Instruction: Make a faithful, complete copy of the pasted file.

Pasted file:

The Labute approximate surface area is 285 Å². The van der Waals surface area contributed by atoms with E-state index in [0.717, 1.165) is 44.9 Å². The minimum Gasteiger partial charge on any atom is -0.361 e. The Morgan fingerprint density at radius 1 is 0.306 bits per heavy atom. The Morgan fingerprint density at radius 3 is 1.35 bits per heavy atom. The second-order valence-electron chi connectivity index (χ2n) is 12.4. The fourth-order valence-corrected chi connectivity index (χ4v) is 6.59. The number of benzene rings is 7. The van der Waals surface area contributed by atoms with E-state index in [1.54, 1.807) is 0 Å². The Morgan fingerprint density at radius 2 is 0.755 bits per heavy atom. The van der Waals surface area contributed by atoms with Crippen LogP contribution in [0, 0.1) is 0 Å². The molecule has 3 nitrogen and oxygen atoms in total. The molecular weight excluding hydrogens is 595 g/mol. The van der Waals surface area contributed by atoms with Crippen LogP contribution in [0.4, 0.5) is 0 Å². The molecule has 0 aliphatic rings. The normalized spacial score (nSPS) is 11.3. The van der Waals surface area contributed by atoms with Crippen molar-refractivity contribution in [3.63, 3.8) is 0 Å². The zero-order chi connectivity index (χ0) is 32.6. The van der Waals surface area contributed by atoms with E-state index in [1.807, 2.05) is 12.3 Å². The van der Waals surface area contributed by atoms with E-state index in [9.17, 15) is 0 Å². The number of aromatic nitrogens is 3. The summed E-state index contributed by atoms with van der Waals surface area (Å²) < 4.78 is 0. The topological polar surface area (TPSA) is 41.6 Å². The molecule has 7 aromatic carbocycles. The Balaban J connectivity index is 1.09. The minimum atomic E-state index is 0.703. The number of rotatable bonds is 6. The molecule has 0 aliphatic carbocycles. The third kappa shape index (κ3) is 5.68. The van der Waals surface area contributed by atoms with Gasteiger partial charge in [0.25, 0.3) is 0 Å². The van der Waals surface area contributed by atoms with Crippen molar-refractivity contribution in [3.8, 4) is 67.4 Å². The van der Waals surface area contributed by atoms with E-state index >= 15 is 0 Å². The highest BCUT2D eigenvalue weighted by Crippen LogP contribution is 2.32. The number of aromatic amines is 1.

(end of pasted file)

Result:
The Labute approximate surface area is 285 Å². The van der Waals surface area contributed by atoms with E-state index in [0.717, 1.165) is 44.9 Å². The minimum Gasteiger partial charge on any atom is -0.361 e. The Morgan fingerprint density at radius 1 is 0.306 bits per heavy atom. The Morgan fingerprint density at radius 3 is 1.35 bits per heavy atom. The second-order valence-electron chi connectivity index (χ2n) is 12.4. The fourth-order valence-corrected chi connectivity index (χ4v) is 6.59. The number of benzene rings is 7. The van der Waals surface area contributed by atoms with E-state index in [1.54, 1.807) is 0 Å². The Morgan fingerprint density at radius 2 is 0.755 bits per heavy atom. The van der Waals surface area contributed by atoms with Crippen LogP contribution in [0, 0.1) is 0 Å². The molecule has 3 nitrogen and oxygen atoms in total. The molecular weight excluding hydrogens is 595 g/mol. The van der Waals surface area contributed by atoms with Crippen LogP contribution in [0.4, 0.5) is 0 Å². The molecule has 0 aliphatic rings. The normalized spacial score (nSPS) is 11.3. The van der Waals surface area contributed by atoms with Crippen molar-refractivity contribution in [3.63, 3.8) is 0 Å². The zero-order chi connectivity index (χ0) is 32.6. The van der Waals surface area contributed by atoms with E-state index in [1.807, 2.05) is 12.3 Å². The van der Waals surface area contributed by atoms with E-state index in [9.17, 15) is 0 Å². The number of aromatic nitrogens is 3. The summed E-state index contributed by atoms with van der Waals surface area (Å²) < 4.78 is 0. The topological polar surface area (TPSA) is 41.6 Å². The molecule has 7 aromatic carbocycles. The Balaban J connectivity index is 1.09. The minimum atomic E-state index is 0.703. The number of rotatable bonds is 6. The molecule has 0 aliphatic carbocycles. The third kappa shape index (κ3) is 5.68. The van der Waals surface area contributed by atoms with Gasteiger partial charge in [0.25, 0.3) is 0 Å². The van der Waals surface area contributed by atoms with Crippen molar-refractivity contribution in [3.8, 4) is 67.4 Å². The van der Waals surface area contributed by atoms with E-state index >= 15 is 0 Å². The highest BCUT2D eigenvalue weighted by Crippen LogP contribution is 2.32. The number of aromatic amines is 1.